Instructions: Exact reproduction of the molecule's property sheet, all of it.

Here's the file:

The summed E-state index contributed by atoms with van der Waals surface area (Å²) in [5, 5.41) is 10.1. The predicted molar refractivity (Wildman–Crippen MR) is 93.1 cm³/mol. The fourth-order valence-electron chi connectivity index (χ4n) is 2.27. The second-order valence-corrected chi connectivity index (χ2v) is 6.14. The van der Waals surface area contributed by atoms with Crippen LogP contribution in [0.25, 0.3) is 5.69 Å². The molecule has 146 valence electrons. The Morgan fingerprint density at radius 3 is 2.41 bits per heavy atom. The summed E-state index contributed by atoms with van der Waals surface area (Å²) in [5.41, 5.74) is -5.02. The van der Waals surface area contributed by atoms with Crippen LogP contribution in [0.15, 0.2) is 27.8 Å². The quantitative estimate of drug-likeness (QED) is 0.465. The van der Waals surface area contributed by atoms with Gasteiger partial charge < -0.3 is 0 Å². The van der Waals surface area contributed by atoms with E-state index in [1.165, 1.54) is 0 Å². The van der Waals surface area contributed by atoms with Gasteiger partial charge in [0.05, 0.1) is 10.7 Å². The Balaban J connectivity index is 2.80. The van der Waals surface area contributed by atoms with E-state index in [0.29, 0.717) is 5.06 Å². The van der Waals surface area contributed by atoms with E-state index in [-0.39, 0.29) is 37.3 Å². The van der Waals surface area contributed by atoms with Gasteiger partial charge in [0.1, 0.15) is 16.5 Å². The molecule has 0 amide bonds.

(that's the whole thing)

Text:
The summed E-state index contributed by atoms with van der Waals surface area (Å²) in [5, 5.41) is 10.1. The predicted molar refractivity (Wildman–Crippen MR) is 93.1 cm³/mol. The fourth-order valence-electron chi connectivity index (χ4n) is 2.27. The second-order valence-corrected chi connectivity index (χ2v) is 6.14. The van der Waals surface area contributed by atoms with Crippen LogP contribution in [0.25, 0.3) is 5.69 Å². The molecule has 146 valence electrons. The Morgan fingerprint density at radius 3 is 2.41 bits per heavy atom. The summed E-state index contributed by atoms with van der Waals surface area (Å²) in [5.41, 5.74) is -5.02. The van der Waals surface area contributed by atoms with Crippen LogP contribution in [0.15, 0.2) is 27.8 Å². The quantitative estimate of drug-likeness (QED) is 0.465. The van der Waals surface area contributed by atoms with Gasteiger partial charge < -0.3 is 0 Å². The van der Waals surface area contributed by atoms with E-state index in [1.165, 1.54) is 0 Å². The van der Waals surface area contributed by atoms with Gasteiger partial charge in [0.05, 0.1) is 10.7 Å². The Balaban J connectivity index is 2.80. The van der Waals surface area contributed by atoms with E-state index in [0.29, 0.717) is 5.06 Å². The van der Waals surface area contributed by atoms with E-state index in [-0.39, 0.29) is 37.3 Å². The van der Waals surface area contributed by atoms with Gasteiger partial charge in [0.1, 0.15) is 16.5 Å². The molecule has 0 amide bonds.